SIGGRAPH 2002 Art Gallery Fact Sheet

Conference: 21-26 July 2002
Exhibition: 23-25 July 2002

Henry B. Gonzalez Convention Center
San Antonio, Texas USA

The SIGGRAPH 2002 Art Gallery is a celebration of the creative spirit with a look "behind the scenes" at the process of creating digital and electronic fine art. The Art Gallery highlights the process that results in the work, demonstrating how the digital artist creates.

"Through sketches, diagrams, video documentation, and discussions, more then 64 artists reveal the magic behind their work," said Karen Sullivan, Ringling School of Art and Design and SIGGRAPH 2002 Art Gallery Chair. "The artworks show excellence in innovation and artistic talent, document creative thought, illustrate working process, and explain the use of the computer or electronics in the piece."

Modeled after a working studio, seven of the artists are featured "Working Artists" who have been given studio space within the Art Gallery and will be creating art during the conference. The goal is to make visible the creative process of the artist. Attendees can watch the work develop, talk with the artists, and with close proximity to the Studio, perhaps make art themselves.


2001.4b, 2001.4c, 2001.4e
Kenneth Huff, independent artist
The spiral forms of a fossilized mollusk shell and the whorls of fingerprints are examples of the natural forms and patterns that inspire this artistıs images. During SIGGRAPH 2002, Huff will incorporate such themes in new work on an interactive kiosk. Also displayed will be his inspirations, concept sketches, and previous work. The artist will be available throughout SIGGRAPH 2002 to discuss his work and life as an artist.

fabric | ch vs lab[au] //in electroscape//
Patrick Keller, Christian Babski, Christophe Guignard, Stéphane Carion
The idea behind the project fabric | ch vs lab[au] //in electroscape// is to generate a digital content installation and exhibition within the electroscape virtual environment.

Perpendicular Dialogues: The Choreography of Everyday Movement
Teri Rueb, University of Maryland
The Choreography of Everyday Movement uses Global Positioning Satellite receivers to track the paths of subjects as they walk and drive through San Antonio. The resulting paths are transmitted to the Henry B. Gonzalez Convention Center, where they reveal elements of sociopolitical and poetic patterns of traffic flow through the city.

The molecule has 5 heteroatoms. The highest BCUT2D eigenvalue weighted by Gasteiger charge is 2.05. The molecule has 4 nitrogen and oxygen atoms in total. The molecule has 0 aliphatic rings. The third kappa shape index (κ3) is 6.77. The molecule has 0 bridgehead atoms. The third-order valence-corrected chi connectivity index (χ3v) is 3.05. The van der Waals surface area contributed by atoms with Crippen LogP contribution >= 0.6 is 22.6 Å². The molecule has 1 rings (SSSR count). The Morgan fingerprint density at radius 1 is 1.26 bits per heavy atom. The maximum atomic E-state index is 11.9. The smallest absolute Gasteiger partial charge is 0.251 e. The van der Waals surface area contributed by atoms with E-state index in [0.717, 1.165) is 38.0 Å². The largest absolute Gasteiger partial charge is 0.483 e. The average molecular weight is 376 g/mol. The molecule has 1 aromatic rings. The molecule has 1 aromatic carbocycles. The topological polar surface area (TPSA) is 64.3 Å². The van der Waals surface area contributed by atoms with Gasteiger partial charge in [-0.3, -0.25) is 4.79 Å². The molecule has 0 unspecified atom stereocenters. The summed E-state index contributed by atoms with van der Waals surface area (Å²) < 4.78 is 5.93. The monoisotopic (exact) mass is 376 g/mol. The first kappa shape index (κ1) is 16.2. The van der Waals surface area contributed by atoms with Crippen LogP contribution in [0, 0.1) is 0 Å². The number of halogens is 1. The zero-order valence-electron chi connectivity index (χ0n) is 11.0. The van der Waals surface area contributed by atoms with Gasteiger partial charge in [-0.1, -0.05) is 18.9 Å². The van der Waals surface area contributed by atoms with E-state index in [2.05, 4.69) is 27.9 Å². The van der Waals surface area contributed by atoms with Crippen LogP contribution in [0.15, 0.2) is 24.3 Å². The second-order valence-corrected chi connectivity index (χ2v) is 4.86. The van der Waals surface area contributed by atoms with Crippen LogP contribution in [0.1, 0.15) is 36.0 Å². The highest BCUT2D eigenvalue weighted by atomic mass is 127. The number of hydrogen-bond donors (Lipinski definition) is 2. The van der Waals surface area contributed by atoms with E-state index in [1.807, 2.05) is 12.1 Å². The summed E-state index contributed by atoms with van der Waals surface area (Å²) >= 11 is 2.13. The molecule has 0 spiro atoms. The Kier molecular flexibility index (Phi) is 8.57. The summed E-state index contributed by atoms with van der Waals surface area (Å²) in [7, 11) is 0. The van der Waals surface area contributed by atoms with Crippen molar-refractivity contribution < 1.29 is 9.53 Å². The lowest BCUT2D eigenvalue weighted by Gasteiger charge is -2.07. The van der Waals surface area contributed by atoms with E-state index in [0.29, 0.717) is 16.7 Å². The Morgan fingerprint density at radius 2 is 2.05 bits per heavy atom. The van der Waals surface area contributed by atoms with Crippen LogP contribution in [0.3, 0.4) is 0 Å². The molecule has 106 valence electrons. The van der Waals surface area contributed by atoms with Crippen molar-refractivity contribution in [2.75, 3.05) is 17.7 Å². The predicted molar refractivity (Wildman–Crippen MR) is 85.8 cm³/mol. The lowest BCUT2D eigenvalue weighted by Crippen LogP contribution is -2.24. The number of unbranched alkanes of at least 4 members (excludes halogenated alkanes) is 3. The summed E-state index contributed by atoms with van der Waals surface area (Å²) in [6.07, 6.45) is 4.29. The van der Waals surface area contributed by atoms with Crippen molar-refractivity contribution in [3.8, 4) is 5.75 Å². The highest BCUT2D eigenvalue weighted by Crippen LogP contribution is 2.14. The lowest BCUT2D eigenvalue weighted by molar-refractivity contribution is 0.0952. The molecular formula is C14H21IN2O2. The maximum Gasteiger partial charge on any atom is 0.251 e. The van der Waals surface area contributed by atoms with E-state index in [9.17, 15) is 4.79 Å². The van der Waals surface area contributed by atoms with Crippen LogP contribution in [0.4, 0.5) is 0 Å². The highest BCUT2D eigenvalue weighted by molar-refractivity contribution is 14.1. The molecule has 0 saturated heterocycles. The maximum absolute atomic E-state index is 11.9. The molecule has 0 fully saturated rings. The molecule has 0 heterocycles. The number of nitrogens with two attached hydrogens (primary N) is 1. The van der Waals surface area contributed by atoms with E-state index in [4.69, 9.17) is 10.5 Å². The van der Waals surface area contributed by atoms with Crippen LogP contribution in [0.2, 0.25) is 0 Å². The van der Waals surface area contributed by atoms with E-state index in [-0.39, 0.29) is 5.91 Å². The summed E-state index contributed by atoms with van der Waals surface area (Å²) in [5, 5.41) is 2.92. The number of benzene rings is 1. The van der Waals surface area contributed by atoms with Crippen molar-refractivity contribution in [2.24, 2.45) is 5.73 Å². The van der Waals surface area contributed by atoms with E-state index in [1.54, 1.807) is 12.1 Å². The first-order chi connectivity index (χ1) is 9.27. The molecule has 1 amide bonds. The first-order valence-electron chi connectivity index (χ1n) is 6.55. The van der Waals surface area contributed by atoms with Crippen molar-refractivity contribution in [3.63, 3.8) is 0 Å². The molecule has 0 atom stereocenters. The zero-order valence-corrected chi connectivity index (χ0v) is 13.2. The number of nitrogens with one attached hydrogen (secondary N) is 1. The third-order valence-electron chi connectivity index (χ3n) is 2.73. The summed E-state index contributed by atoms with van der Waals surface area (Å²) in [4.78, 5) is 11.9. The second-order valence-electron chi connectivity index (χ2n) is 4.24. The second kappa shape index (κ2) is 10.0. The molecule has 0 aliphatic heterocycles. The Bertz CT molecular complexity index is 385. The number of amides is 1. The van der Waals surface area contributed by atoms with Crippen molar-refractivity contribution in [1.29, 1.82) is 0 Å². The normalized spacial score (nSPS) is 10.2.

Spanish Icon, Containment, Hand Machine
Brit Bunkely, Quay School of the Arts, Wanganui, UCOL (Universal College of Learning)
To the artist, neoliberal globalism can be represented by clenched and outstretched hand symbols, speakers, the abstract schematic letters of logic and math (e.g. "x","y", "z"), the globe, television, diffused transnational corporate symbols, cartoon characters as corporate metaphors, and other icons. At SIGGRAPH 2002, Bunkley builds large-scale, digital rapid-prototype sculptures by "printing" sections of the sculpture and connecting them at a scale greater than allowed by rapid-prototyping machines.

The Jackals
Ben Chang, Mary Lucking, Silvia Ruzanka, Andrew Sempere, Dmitry Strakovsky
Located on the patio outside the Art Gallery, The Jackals watch and collect what they can to construct techno-art. The nature of the work depends on what they can scavenge. SIGGRAPH 2002 attendees are invited to watch, or better yet, participate in the work.


Transmigrations, Cases of Corporate Reincarnation
Viktor Koen, New York, New York
Koen takes high executive title holders and reincarnates them as insects in new suits of flesh and metal where their predatory instincts can be seen on several levels. Koen combines pencil studies with vintage prints and digital photgraphy to develop characters that personify symbols and weapons of their trades.

Caustic I
Eric Heller, Lincoln, Massachusetts
Heller paints with electrons, moving over a potential landscape, quantum waves trapped between walls, chaotic dynamics, and colliding molecules. Nature often mimics itself, exposing the beauty and mystery of the atomic world, yielding effects that recall familiar aspects of the macroscopic experience.

Hotlicks, Badwater
Jen Zen (aka Jen Grey), California State University, Long Beach
By using a CyberGlove in the interactive, three-dimensional environment, the artist pats around a human figure and creates her cyborgs. They can be deconstructed as artifacts of unprecedented science; non sequiturs that look like sci-fi movie stills.